Kate B. Reynolds Charitable Trust featured in Inside Philanthropy: "Everything Is Local.” A Regional

Kate B. Reynolds Charitable Trust featured in Inside Philanthropy: "Everything Is Local.” A Regional Funder Hones Its Strategy



Times are changing for many local and regional funders. Spurred by economic shifts, political questions and the entry of new players into the field, longtime local funding institutions are reconsidering how they give. Strategic reassessments can be trying for the nonprofits that depend on grantmaker support, and in some cases, do little to improve a funder’s effectiveness. But they’re also a valuable chance for local funders to up their game and avoid getting set in their ways.

Earlier this year, we covered just such an effort by the Z. Smith Reynolds Foundation, which temporarily suspended grantmaking to establish a new framework for greater flexibility and community input. But Z. Smith Reynolds isn’t the only North Carolina-based funder to pursue reassessment recently. Its cousin, the Kate B. Reynolds Charitable Trust, has also completed a strategy update, coming to some similar conclusions.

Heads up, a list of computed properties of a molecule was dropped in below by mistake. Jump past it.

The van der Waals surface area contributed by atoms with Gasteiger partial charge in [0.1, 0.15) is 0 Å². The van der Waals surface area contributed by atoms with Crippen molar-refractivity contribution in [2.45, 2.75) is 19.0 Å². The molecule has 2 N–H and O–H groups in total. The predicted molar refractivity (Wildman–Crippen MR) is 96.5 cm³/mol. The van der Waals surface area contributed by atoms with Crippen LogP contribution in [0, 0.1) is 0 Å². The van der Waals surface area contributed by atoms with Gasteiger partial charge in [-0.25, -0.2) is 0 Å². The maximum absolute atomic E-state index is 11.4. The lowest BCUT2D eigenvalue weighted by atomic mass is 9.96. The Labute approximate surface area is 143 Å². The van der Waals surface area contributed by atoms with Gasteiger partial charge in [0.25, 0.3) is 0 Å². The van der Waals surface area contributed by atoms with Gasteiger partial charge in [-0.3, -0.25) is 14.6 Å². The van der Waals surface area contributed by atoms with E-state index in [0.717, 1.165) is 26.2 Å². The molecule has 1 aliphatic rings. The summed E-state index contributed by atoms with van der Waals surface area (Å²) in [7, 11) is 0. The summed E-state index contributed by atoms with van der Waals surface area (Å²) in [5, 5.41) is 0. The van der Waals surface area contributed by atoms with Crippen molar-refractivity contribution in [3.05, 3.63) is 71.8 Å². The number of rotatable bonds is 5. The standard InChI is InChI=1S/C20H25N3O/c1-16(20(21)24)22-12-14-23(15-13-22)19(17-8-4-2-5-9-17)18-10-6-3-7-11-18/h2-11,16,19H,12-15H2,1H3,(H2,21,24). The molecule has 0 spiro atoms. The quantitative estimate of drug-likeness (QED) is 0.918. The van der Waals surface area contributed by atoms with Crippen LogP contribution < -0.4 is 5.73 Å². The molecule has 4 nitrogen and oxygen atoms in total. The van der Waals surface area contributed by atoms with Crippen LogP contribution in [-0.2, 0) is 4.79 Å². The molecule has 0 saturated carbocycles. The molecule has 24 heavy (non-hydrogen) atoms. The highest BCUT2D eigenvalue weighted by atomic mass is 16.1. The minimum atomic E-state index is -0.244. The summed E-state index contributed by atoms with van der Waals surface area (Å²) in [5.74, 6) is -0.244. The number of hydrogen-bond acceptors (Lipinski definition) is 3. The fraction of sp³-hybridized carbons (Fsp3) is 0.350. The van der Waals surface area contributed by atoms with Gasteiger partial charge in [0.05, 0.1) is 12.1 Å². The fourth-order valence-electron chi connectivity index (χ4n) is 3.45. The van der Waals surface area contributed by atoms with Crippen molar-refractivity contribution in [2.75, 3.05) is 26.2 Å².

Like the Z. Smith Reynolds Foundation and the Mary Reynolds Babcock Foundation, the Kate B. Reynolds Charitable Trust originates from the tobacco fortune of R.J. Reynolds, once the wealthiest person in North Carolina. All three institutions are headquartered in the city of Winston-Salem, and along with funders like the Duke Endowment and the Foundation for the Carolinas, the Reynolds name looms large in North Carolina philanthropy. 

Related: Reassessment: How Two Grantmakers Are Adapting to Uncertain Times

Over the years, the Reynolds philanthropies have taken differing approaches to giving in the state. When she founded her charitable trust in 1947, Kate Bitting Reynolds stipulated that 75 percent of its funding benefit health and wellness throughout the state, and the remaining 25 percent serve basic needs and quality of life in Forsyth County, where Winston-Salem is located. Within those parameters, the way the trust approaches its work has shifted over the years.

Doing with rather than for people

Laura Gerald, who joined the trust as president in July of 2016, soon came to the conclusion that more strategic precision was needed, building upon work already in place. “Ten years before I got there,” she told me, “the trust narrowed its investments into focus areas from a desire to see greater impact. After our assessment, we determined that we had not gone the next step in defining what that impact was.”